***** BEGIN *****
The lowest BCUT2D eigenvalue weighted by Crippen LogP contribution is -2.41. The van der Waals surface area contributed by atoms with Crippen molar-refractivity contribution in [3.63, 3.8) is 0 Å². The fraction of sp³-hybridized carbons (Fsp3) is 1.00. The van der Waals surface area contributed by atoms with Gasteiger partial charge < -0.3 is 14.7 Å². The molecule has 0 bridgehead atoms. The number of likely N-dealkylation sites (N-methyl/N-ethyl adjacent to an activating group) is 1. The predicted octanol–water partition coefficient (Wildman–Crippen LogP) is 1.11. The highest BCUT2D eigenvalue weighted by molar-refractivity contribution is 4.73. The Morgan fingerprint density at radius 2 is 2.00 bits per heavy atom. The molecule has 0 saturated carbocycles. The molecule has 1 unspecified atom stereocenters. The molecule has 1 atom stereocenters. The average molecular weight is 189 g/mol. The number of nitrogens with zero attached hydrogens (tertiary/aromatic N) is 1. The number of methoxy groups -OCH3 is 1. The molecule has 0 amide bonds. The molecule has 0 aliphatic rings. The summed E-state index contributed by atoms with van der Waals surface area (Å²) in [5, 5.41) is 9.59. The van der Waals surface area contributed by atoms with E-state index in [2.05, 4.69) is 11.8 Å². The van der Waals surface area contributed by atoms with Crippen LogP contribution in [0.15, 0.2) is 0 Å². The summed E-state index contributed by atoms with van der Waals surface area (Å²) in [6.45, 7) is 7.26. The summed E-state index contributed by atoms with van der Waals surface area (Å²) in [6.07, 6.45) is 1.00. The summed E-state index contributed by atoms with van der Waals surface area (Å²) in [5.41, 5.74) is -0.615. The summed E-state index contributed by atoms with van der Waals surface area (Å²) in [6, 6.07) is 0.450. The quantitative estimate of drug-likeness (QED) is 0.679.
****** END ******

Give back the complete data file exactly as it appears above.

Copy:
The lowest BCUT2D eigenvalue weighted by Crippen LogP contribution is -2.41. The van der Waals surface area contributed by atoms with Crippen molar-refractivity contribution in [3.63, 3.8) is 0 Å². The fraction of sp³-hybridized carbons (Fsp3) is 1.00. The van der Waals surface area contributed by atoms with Gasteiger partial charge < -0.3 is 14.7 Å². The molecule has 0 bridgehead atoms. The number of likely N-dealkylation sites (N-methyl/N-ethyl adjacent to an activating group) is 1. The predicted octanol–water partition coefficient (Wildman–Crippen LogP) is 1.11. The highest BCUT2D eigenvalue weighted by molar-refractivity contribution is 4.73. The Morgan fingerprint density at radius 2 is 2.00 bits per heavy atom. The molecule has 0 saturated carbocycles. The molecule has 1 unspecified atom stereocenters. The molecule has 1 atom stereocenters. The average molecular weight is 189 g/mol. The number of nitrogens with zero attached hydrogens (tertiary/aromatic N) is 1. The number of methoxy groups -OCH3 is 1. The molecule has 0 amide bonds. The molecule has 0 aliphatic rings. The summed E-state index contributed by atoms with van der Waals surface area (Å²) in [5, 5.41) is 9.59. The van der Waals surface area contributed by atoms with E-state index in [2.05, 4.69) is 11.8 Å². The van der Waals surface area contributed by atoms with Crippen LogP contribution in [0.15, 0.2) is 0 Å². The summed E-state index contributed by atoms with van der Waals surface area (Å²) in [6.45, 7) is 7.26. The summed E-state index contributed by atoms with van der Waals surface area (Å²) in [6.07, 6.45) is 1.00. The summed E-state index contributed by atoms with van der Waals surface area (Å²) in [5.41, 5.74) is -0.615. The summed E-state index contributed by atoms with van der Waals surface area (Å²) in [6, 6.07) is 0.450. The quantitative estimate of drug-likeness (QED) is 0.679.